Civilian marks 40 years of service at USAFA

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  • By Amy Gillentine
  • Research Office
In 1974, Academy classes were all male; there weren't any computers, cell phones and free weekends were few and far between. It was the year then-President Gerald Ford spoke at graduation. And it was the year Renny Strackany started work as a machinist in the training devices department.

Forty years later, women are not only taking classes at USAFA, but the Academy has its first female superintendent, Lt. Gen. Michelle D. Johnson and Cadets now carry laptops to all their classes. But one thing hasn't changed: Strackany is still a machinist at the Academy. He's the man with all the institutional knowledge in the Space Systems Research Center.

Nearly every conversation is interrupted: "Renny, where's the right glue for this project?," "Where is the set of wrenches?" or "Can you help with this?"

He answers, telling them where to find what they need, stopping to assist cadets with a project. One colleague says, "He's the man who knows everything. We couldn't operate without him."

And it's clear that Strackany loves his job.

"I could retire," he says. "I like coming to work every day. I like working with the cadets; I like what I do. It's that simple."

He's the first one in the lab every morning, says Lt. Col. David Barnhart, director of the research center.

"He gets in around 6:30 a.m. He opens all the doors, greets me with an enthusiastic 'Good morning, colonel," as I arrive," he said. "He is the kind of guy that does what needs to be done before being asked. He just knows what to do next."

Through the years, Strackany has assisted cadets with their final projects, helping create prototypes from their designs.

"I had the honor to mentor (superintendent) Michelle Johnson, when she was a flight commander," he recalls. "She was the first female Cadet Wing commander. Every class had to take Engineering 410 to graduate. That class had to go out to the community and find out what was needed -- things like developing a handicapped ramp in churches, building elevators for the disabled. Things like that. We even built an electric wheelchair that a girl in Woodland Park could operate with her elbow. You should have seen her screaming through the building. She was so tickled."

While he can't remember Gen. Johnson's project, he remembers the Superintendent as a cadet.

"She stood out," he said. "She worked hard."

Through the years, Strackany has become a part of the USAFA experience for the cadets. He met his wife here, and they got married in the chapel. He worked for three decades in training devices, and then moved to the Space Systems Research laboratory when they needed a machinist to work with cadets.

And he stays, he says, because the Academy has become his family.

"I've worked in astronautics since 2003. I enjoy the people; I love to work with cadets. They're the smartest kids in the whole world. But it does make you feel old - meeting cadets who were here at 18, 19, 20 years-old - and know they're three-star generals now."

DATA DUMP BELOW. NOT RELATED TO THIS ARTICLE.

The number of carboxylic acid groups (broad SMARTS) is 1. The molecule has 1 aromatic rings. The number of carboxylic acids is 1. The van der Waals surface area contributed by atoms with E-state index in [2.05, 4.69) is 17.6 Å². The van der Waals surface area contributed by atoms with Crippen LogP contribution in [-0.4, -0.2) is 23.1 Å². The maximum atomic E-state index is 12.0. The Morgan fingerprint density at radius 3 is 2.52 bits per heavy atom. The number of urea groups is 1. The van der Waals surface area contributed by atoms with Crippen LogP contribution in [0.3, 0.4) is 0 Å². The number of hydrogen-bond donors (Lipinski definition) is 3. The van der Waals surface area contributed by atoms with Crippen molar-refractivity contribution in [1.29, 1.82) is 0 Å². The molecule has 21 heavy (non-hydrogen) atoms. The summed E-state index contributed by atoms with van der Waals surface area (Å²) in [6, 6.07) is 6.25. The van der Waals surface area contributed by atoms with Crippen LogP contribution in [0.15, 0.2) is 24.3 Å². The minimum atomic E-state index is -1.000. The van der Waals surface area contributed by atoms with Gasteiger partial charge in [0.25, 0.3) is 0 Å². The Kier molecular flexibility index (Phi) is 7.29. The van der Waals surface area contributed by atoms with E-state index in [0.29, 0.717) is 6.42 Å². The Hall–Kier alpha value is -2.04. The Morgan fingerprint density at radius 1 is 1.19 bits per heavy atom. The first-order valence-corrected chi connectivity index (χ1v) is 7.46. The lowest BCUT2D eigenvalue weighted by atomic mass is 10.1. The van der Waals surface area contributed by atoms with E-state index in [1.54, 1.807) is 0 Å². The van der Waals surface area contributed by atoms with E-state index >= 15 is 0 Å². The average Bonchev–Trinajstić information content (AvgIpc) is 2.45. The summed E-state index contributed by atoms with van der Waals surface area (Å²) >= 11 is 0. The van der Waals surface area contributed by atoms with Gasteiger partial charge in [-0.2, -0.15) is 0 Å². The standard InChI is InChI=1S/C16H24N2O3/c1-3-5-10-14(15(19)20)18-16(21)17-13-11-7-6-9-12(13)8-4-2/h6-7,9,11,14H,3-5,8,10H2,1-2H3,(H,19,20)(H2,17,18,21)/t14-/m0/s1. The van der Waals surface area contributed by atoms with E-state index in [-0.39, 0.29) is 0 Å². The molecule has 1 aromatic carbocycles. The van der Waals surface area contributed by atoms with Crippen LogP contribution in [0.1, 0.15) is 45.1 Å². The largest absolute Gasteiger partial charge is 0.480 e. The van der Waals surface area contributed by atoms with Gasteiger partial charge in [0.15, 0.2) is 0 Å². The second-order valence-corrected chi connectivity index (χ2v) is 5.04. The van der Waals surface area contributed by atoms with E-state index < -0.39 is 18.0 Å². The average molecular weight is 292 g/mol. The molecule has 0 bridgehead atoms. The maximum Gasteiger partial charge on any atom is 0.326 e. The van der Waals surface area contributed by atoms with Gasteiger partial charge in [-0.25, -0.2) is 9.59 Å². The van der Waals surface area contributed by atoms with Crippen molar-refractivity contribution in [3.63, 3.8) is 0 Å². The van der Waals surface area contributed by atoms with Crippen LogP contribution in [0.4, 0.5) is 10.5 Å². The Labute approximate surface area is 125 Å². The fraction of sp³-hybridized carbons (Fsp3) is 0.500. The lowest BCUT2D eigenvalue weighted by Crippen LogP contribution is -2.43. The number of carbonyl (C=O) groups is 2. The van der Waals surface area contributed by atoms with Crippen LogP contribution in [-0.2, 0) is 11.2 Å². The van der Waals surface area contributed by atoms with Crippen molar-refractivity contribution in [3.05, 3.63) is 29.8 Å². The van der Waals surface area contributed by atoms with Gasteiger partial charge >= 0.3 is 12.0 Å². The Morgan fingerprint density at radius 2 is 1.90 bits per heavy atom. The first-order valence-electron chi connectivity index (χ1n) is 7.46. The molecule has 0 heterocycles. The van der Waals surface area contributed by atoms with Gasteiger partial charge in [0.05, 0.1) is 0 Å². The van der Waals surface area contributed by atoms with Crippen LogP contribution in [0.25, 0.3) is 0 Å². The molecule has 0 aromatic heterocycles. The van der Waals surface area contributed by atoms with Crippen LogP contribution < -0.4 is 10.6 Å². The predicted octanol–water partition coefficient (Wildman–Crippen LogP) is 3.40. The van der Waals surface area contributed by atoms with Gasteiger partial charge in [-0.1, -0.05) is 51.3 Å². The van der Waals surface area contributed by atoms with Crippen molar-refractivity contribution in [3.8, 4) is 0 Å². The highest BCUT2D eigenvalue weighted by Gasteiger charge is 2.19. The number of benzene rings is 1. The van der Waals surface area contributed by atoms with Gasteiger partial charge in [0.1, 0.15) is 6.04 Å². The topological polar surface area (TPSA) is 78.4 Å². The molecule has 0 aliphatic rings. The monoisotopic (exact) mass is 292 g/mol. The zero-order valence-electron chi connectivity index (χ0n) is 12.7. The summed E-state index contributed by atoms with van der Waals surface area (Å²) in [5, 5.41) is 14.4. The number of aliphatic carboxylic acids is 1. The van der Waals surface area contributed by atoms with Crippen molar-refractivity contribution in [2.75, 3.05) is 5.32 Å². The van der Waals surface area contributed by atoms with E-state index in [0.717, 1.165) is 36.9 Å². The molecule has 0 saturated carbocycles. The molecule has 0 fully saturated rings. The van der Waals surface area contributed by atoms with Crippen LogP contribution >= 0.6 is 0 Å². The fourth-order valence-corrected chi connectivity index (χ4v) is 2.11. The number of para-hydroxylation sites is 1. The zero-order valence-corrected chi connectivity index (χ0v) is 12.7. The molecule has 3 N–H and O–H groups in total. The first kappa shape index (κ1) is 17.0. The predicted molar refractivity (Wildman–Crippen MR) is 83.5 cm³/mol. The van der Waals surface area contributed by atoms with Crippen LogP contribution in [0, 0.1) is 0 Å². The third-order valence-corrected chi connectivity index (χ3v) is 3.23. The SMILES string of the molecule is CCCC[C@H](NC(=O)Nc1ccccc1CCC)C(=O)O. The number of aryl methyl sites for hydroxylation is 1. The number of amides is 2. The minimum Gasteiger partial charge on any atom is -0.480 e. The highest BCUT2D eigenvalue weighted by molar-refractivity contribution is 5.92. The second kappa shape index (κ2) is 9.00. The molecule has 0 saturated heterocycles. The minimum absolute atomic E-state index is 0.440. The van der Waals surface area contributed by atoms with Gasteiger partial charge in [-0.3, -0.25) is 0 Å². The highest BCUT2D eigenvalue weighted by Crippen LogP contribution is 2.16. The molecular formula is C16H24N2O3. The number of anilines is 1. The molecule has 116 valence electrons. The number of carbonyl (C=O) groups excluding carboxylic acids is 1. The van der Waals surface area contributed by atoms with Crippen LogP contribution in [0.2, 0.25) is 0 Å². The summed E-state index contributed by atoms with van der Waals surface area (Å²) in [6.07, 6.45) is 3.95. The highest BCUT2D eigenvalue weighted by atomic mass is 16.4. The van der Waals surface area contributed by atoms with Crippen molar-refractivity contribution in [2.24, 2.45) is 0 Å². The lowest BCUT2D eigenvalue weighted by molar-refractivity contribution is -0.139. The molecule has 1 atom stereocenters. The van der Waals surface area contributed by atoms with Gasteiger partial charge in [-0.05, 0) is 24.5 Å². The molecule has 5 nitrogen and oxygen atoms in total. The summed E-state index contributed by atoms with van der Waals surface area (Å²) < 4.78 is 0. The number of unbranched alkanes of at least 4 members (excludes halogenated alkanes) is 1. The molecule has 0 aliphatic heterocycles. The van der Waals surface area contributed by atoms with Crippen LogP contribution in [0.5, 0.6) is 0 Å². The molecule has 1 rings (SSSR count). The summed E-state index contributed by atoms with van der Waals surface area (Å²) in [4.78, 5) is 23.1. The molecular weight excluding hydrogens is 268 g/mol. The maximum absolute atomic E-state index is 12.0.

Strackany's current role is to help cadets machine the parts for the FalconSAT program satellites. He helps with every version of the satellite - from flight models to the ready-for-launch product. He feels a sense of pride when he sees one of his satellites launched and the role he plays in mentoring cadets.

"We build the parts for the satellites," he said. "I have about eight kids in the group that I mentor. Some never had any experience on big machinery, but they take to it really well. It's always worked out well."

It works out because of Strackany's skills, Barnhart says.

"Renny is a problem-solver extraordinaire," he said. "As a seasoned mechanical lab tech, he can solve the toughest problems that faculty and cadets throw his way. His network of friends is extensive - so if we lack a special tool he needs; he knows where to get it."

And while Strackany's job is going smoothly, he and his wife, Marsha, had to relocate after the Black Forest fire devastated their property. The couple lost their home and four antique tractors he collected during the years.

"But we've moved onto a beautiful new property," he said. "We have 11 acres, and I've bought a new antique tractor. It worked out fine."

Strackany is originally from Wisconsin and started his first job at 14, making oil seals and wafer seals for NASA.

"I told them at the factory that I was 16," he said. "I learned about lathe and mill work there. The company created the wafer seals for loading equipment for the shuttle. We took trips to NASA; I got to do some research on the oil seals. It was just a wonderful job. When the company was sold to another company in Chicago, I decided to come to Colorado. I moved here in 1973."

Barnhart says that Strackany is an essential to the Space Systems Research Center.

"Renny does whatever is needed, from driving our satellites to the launch sites (up to three days each way) to building hardware in the lab, coaching cadets, to launching high-altitude balloons in the summer."